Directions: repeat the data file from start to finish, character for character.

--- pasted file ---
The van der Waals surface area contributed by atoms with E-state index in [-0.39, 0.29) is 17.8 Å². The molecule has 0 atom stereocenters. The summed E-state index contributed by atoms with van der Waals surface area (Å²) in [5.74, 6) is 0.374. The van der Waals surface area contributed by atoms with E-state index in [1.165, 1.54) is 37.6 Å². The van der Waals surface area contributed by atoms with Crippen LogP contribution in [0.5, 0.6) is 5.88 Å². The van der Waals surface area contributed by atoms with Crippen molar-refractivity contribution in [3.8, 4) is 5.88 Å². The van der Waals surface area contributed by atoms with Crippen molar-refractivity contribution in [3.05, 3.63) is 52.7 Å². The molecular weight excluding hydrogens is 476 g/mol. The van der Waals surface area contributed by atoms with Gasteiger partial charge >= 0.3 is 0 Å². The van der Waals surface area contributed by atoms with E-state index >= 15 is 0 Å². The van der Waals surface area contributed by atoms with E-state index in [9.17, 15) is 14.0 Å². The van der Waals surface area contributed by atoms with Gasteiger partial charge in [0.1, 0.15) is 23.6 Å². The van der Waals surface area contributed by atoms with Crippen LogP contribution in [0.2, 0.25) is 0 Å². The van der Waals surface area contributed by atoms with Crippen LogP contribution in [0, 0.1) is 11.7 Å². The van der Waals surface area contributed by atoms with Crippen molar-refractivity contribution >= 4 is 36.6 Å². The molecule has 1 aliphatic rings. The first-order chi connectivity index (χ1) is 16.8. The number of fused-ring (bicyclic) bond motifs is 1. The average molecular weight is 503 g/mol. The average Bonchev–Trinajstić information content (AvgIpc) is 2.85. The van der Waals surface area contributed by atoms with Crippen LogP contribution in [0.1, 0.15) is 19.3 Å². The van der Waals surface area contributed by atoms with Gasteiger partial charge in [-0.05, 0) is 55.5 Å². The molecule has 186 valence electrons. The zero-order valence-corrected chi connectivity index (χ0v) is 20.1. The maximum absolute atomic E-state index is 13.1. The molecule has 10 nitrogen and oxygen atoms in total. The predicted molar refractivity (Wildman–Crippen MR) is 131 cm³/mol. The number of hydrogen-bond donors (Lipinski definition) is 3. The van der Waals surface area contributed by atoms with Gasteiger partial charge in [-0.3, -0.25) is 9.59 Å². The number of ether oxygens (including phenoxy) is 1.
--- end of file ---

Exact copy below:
The van der Waals surface area contributed by atoms with E-state index in [-0.39, 0.29) is 17.8 Å². The molecule has 0 atom stereocenters. The summed E-state index contributed by atoms with van der Waals surface area (Å²) in [5.74, 6) is 0.374. The van der Waals surface area contributed by atoms with E-state index in [1.165, 1.54) is 37.6 Å². The van der Waals surface area contributed by atoms with Crippen LogP contribution in [0.5, 0.6) is 5.88 Å². The van der Waals surface area contributed by atoms with Crippen molar-refractivity contribution in [3.8, 4) is 5.88 Å². The van der Waals surface area contributed by atoms with Crippen molar-refractivity contribution in [3.05, 3.63) is 52.7 Å². The molecular weight excluding hydrogens is 476 g/mol. The van der Waals surface area contributed by atoms with Gasteiger partial charge >= 0.3 is 0 Å². The van der Waals surface area contributed by atoms with E-state index >= 15 is 0 Å². The van der Waals surface area contributed by atoms with E-state index in [9.17, 15) is 14.0 Å². The van der Waals surface area contributed by atoms with Gasteiger partial charge in [0.1, 0.15) is 23.6 Å². The van der Waals surface area contributed by atoms with Crippen LogP contribution in [0.2, 0.25) is 0 Å². The van der Waals surface area contributed by atoms with Crippen LogP contribution in [0, 0.1) is 11.7 Å². The van der Waals surface area contributed by atoms with Crippen molar-refractivity contribution >= 4 is 36.6 Å². The molecule has 1 aliphatic rings. The first-order chi connectivity index (χ1) is 16.8. The number of fused-ring (bicyclic) bond motifs is 1. The average molecular weight is 503 g/mol. The average Bonchev–Trinajstić information content (AvgIpc) is 2.85. The van der Waals surface area contributed by atoms with Crippen LogP contribution in [0.1, 0.15) is 19.3 Å². The van der Waals surface area contributed by atoms with Gasteiger partial charge in [-0.05, 0) is 55.5 Å². The molecule has 186 valence electrons. The zero-order valence-corrected chi connectivity index (χ0v) is 20.1. The maximum absolute atomic E-state index is 13.1. The molecule has 10 nitrogen and oxygen atoms in total. The predicted molar refractivity (Wildman–Crippen MR) is 131 cm³/mol. The number of hydrogen-bond donors (Lipinski definition) is 3. The van der Waals surface area contributed by atoms with Gasteiger partial charge in [-0.3, -0.25) is 9.59 Å². The number of ether oxygens (including phenoxy) is 1.